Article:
FORWORD to a book on some special houses of Mysore
A house is not just a cluster of rooms. Nor is it a physical object alone. It goes above the idea of an object or a tool to live with. It is created by the occupants with their dreams, even whimsical or too personal ones, their emotions and nostalgia of the past, their experiences and reactions to spaces they chanced upon and the values they want to project. More importantly it all depends on their financial means. Like clothes that project a personality beyond utility, a house too could be seen as a symbol of the occupants’ values. It even exhibits, though not overtly, the power relations within the family, relations with neighbours, the position of women and elders etc in shaping up the ‘show’.
Yes. The ‘show’ that takes expressions in variety of ways. In the details of attention on spaces of daily use or for showy occasions or by who use them most, on use of natural light and air as a value, stress on showy garden or trees or even organic horticulture of vogue, display of collected artefacts from far and near, pictures and photographs, furniture, their style over utility or their clutter or their absence, the material palette of walls, plaster, the colours, the flooring, mats, rugs, curtains on windows, the selection of fabric , and so on. Lately the attention is given to the “eco-friendliness” too in response to popular media, the news and views on climate change. Some of it may be genuinely informed but more often a need to belong to a group or simply what is in vogue. Often without a wholistic understanding and no commensurate change in the overall lifestyle.
However, utility as a tool to live with, in a hostile environment has been the primary purpose of a house; be it a cave, a hut, a bungalow, a small tenement in a small plot or an apartment in group housing, be it self-built or bought from a builder. But beyond brute survival, search for pleasure and meaning in every endeavour is a human nature. To make symbols and find a value seems to be a primordial instinct. Human is said to be a symbol making animal before being a tool making one. That thought leads to aesthetics. A human, even in animals too, urge to convert every need to be a source of sensuous appeal and further an appeal to cerebral intellectual sensibility. We call this artistic expression of our personal selves, though not necessarily an art by itself. We chose a house as a medium, to express our successes our uniqueness, our differences with others. This may be more pronounced in liberal societies than in conservative ones. As we live in a society, social sensibilities of time do influence the aesthetics. A house is a product resolving opposing aspects of socially evolved cultural values pitted against individual tastes as well as choices and limitations of geography, climate and physical environment against promises of technology, skills and resource availability in utilising them intelligently on the other. A good house, in an intellectual sense, thus is a goodness of fit in many of these dimensions. Cultural, technical and official norms, bye-laws and regulations are used to control the whims and deviations, often unsuccessfully in our city.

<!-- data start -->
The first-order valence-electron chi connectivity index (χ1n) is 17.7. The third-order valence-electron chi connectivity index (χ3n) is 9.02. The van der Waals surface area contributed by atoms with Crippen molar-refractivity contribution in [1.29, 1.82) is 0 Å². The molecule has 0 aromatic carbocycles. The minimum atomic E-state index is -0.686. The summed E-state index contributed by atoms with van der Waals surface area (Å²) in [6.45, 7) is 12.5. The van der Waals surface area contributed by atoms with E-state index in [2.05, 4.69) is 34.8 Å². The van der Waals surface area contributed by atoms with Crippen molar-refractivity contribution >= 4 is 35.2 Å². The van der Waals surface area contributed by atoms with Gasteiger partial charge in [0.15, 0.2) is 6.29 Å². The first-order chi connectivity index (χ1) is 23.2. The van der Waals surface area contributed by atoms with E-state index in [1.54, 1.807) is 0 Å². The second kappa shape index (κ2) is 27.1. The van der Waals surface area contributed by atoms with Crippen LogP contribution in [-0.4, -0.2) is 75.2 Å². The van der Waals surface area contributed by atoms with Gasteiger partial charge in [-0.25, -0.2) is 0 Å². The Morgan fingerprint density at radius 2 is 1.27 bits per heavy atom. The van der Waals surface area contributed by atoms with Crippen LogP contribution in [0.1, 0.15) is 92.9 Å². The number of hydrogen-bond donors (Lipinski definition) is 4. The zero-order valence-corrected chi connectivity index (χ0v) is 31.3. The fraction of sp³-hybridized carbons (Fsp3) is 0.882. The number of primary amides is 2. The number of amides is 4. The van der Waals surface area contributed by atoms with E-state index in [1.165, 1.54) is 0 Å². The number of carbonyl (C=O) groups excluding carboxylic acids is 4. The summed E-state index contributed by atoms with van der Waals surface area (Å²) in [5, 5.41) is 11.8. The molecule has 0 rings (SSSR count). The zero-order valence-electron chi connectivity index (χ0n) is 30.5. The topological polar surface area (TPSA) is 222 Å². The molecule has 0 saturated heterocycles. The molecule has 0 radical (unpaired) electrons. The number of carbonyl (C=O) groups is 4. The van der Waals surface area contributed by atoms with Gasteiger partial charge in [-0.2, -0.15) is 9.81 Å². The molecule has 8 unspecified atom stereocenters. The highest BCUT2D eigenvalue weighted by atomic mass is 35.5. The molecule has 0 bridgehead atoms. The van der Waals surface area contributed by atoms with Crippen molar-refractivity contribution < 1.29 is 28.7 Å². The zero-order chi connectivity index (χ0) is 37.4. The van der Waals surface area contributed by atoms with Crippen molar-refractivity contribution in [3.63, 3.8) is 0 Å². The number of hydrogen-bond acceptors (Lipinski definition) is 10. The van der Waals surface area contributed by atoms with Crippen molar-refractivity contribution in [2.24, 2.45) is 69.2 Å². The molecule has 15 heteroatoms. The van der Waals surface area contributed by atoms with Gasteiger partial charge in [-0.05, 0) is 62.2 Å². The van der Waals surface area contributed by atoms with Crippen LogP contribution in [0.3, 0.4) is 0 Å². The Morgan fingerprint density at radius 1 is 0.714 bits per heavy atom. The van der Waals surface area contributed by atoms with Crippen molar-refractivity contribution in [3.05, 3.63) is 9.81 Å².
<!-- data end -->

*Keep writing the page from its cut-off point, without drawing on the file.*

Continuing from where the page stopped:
A house is not a beautiful object alone then. Its intellectual aesthetics does not confine to visual pulchritude or a novelty of shape or form alone. As a tool, it also embodies and come out as a sign of contemporary social values as well. Freedom to do anything is continuously shrinking with cultural evolution as the life’s choices become complex.
As a tool, and as a technological product, the beauty of a house can be seen from as that coming out of its , that is the interlinkage of geometric surfaces of walls, floors, roofs etc and the way they are joined together in construction with skills and technology. All these keep evolving with respects to social valuation of them and change in resources and environment.
Such an evolution comes from tradition of the place, the nostalgia of individual and yet adaptation to novelty as a need as well. It cannot be static with respect to technology or novelty of forms or materials. Neither blind following of any of these also would not have a meaningful evolution either. It all indicates to the complexity of human abode or human habitat, in its creation and impact on the city and the world.
This collection of essays by Sh. Prasannakumar makes an interesting compendium of several houses of Mysore. He chose many special ones, some idiosyncratic, some nostalgic and most having a personal underpinning single value. The city, as it grows like many other cities, finds itself in a situation of land scarcity and shrinking of sizes of plots and increase in cost of construction. The official reactions in planning and policy making and their implementation left little impact on the overall future. We seem to gloat more in its partially selected cultural past and ignored the trends underlying the growths. That makes the future more threatening to be replica of larger cities. The ingenuity of future generations cannot be predicted, but outcome will not be different from the past if responses to challenges continue to be as in the past.